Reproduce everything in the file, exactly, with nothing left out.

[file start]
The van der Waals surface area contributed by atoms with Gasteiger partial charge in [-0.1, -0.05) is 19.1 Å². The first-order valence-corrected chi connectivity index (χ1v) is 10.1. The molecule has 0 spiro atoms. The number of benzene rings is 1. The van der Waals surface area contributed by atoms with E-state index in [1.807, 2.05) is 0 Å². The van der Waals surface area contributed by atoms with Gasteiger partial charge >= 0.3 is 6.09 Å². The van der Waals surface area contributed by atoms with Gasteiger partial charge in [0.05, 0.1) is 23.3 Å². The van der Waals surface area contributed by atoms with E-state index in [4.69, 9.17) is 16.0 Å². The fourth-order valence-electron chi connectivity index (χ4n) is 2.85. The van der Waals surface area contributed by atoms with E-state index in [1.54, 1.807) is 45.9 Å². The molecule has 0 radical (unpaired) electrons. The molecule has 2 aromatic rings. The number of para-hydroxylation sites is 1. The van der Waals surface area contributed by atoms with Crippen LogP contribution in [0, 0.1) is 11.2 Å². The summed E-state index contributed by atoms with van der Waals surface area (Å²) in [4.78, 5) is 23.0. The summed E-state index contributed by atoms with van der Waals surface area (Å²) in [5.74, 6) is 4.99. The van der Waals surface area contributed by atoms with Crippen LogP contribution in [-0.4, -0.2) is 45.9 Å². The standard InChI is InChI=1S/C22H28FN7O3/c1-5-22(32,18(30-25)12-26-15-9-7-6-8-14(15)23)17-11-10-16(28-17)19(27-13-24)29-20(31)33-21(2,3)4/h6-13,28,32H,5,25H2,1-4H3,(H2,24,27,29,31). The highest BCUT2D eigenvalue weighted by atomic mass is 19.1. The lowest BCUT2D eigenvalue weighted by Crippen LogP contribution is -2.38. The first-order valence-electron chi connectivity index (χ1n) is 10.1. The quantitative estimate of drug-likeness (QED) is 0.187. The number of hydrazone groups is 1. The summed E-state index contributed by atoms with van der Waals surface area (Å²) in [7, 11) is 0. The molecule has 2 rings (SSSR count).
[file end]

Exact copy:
The van der Waals surface area contributed by atoms with Gasteiger partial charge in [-0.1, -0.05) is 19.1 Å². The first-order valence-corrected chi connectivity index (χ1v) is 10.1. The molecule has 0 spiro atoms. The number of benzene rings is 1. The van der Waals surface area contributed by atoms with E-state index in [1.807, 2.05) is 0 Å². The van der Waals surface area contributed by atoms with Gasteiger partial charge >= 0.3 is 6.09 Å². The van der Waals surface area contributed by atoms with Gasteiger partial charge in [0.05, 0.1) is 23.3 Å². The van der Waals surface area contributed by atoms with E-state index in [4.69, 9.17) is 16.0 Å². The fourth-order valence-electron chi connectivity index (χ4n) is 2.85. The van der Waals surface area contributed by atoms with E-state index in [1.54, 1.807) is 45.9 Å². The molecule has 0 radical (unpaired) electrons. The molecule has 2 aromatic rings. The number of para-hydroxylation sites is 1. The van der Waals surface area contributed by atoms with Crippen LogP contribution in [0, 0.1) is 11.2 Å². The summed E-state index contributed by atoms with van der Waals surface area (Å²) in [4.78, 5) is 23.0. The summed E-state index contributed by atoms with van der Waals surface area (Å²) in [5.74, 6) is 4.99. The van der Waals surface area contributed by atoms with Crippen LogP contribution in [-0.4, -0.2) is 45.9 Å². The standard InChI is InChI=1S/C22H28FN7O3/c1-5-22(32,18(30-25)12-26-15-9-7-6-8-14(15)23)17-11-10-16(28-17)19(27-13-24)29-20(31)33-21(2,3)4/h6-13,28,32H,5,25H2,1-4H3,(H2,24,27,29,31). The highest BCUT2D eigenvalue weighted by atomic mass is 19.1. The lowest BCUT2D eigenvalue weighted by Crippen LogP contribution is -2.38. The first-order valence-electron chi connectivity index (χ1n) is 10.1. The quantitative estimate of drug-likeness (QED) is 0.187. The number of hydrazone groups is 1. The summed E-state index contributed by atoms with van der Waals surface area (Å²) in [7, 11) is 0. The molecule has 2 rings (SSSR count).